Media unites to fight fed govt censorship
Politicians have added their voices to a chorus of Australia's media outlets united in a campaign to warn against growing censorship and attacks on press freedom by the federal government.
In the meantime, the Australian Federal Police are reviewing handling of sensitive investigations, following raids on two media organisations.
The nation's major commercial and public media companies, including Nine and News Corp, are warning against creeping laws that allow elected governments to cover up scandals and hide or restrict information.
Labor leader Anthony Albanese used question time in parliament to ask Prime Minister Scott Morrison if he would rule out prosecuting raided ABC journalists and a News Corp journalist for doing their job.
Mr Morrison refused to rule it out, saying no one was above the law.
"I agree that journalism is not a crime, but I agree also ... that people - whatever profession they're in, whether they're politicians, whether they're journalists - there is no-one in this country who is above the law," he told parliament.
He said he didn't believe decisions on who should be prosecuted should be made "on the whim of politicians".
This is despite a new directive from Attorney-General Christian Porter requiring prosecutors to get his approval before charging journalists under national security laws.
The front pages of the major newspapers on Monday replicated illustrations of a heavily redacted government document, alongside an advertising campaign challenging laws that effectively criminalise journalism and whistleblowing.
They warn federal and other governments are pursuing restrictions on news reporting, asking "when government keeps the truth from you, what are they covering up?".
Weeks after the May federal election, federal police officers raided News Corp journalist Annika Smethurst's home over a national security story she had written more than a year earlier.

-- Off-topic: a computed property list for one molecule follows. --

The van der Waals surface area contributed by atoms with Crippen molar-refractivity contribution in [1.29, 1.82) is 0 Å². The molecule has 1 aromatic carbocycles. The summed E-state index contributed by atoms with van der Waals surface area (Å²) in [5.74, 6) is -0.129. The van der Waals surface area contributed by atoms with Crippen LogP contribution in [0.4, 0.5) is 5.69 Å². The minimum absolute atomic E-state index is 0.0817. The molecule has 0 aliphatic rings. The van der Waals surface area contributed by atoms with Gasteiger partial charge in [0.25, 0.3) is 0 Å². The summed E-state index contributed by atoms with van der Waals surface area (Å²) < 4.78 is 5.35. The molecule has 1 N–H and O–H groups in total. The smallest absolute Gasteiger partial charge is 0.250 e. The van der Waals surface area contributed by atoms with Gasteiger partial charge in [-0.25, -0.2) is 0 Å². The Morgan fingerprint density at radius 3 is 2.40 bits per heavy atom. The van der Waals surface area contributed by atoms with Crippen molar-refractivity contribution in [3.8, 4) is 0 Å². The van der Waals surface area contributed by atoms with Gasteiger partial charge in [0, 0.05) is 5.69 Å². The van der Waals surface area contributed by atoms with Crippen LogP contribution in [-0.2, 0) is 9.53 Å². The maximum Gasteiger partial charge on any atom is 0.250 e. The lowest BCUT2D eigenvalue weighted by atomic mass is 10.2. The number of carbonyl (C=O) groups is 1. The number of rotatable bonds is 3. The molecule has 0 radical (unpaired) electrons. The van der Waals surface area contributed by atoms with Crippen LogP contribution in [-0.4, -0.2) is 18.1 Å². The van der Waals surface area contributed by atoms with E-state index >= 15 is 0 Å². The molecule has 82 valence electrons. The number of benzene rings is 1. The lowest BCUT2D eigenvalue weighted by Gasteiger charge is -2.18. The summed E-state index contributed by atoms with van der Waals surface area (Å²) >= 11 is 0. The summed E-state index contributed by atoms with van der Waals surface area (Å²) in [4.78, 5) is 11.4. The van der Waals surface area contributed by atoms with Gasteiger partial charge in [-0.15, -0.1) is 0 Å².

The next day, police raided ABC offices about another national security story two journalists had written two years earlier.
The raids made international news, but so far none of the journalists involved has been told whether or not they will face jail time for reporting in the public interest.
New AFP head Reece Kershaw wants to examine the processes around unauthorised disclosures, parliamentary privilege, espionage, foreign interference and war crimes.
"Police independence and freedom of the press are both fundamental pillars that coexist in our democracy," he told a Senate committee in Canberra on Monday.
"I strongly believe in these two pillars, and this is the approach I intend to take."
Mr Albanese has said he would back the reforms proposed by the media bosses, including improved freedom of information laws.
However, he supported existing defamation laws as a "good constraint" to ensure accuracy in reporting.
New research reveals 87 per cent of Australians value a free and transparent democracy where the public is kept informed - but 37 per cent believe this is happening in Australia today.
And more than three-quarters believe journalists should be protected from prosecution when reporting in the public interest.
"This secrecy, this overreach from the government is not just an attack from the media or whistleblowers, it's an attack on every Australian," Greens senator Sarah Hanson-Young said.
The media companies want law changes so journalists don't fear imprisonment for doing their jobs and stronger protections for whistleblowers.
© AAP 2019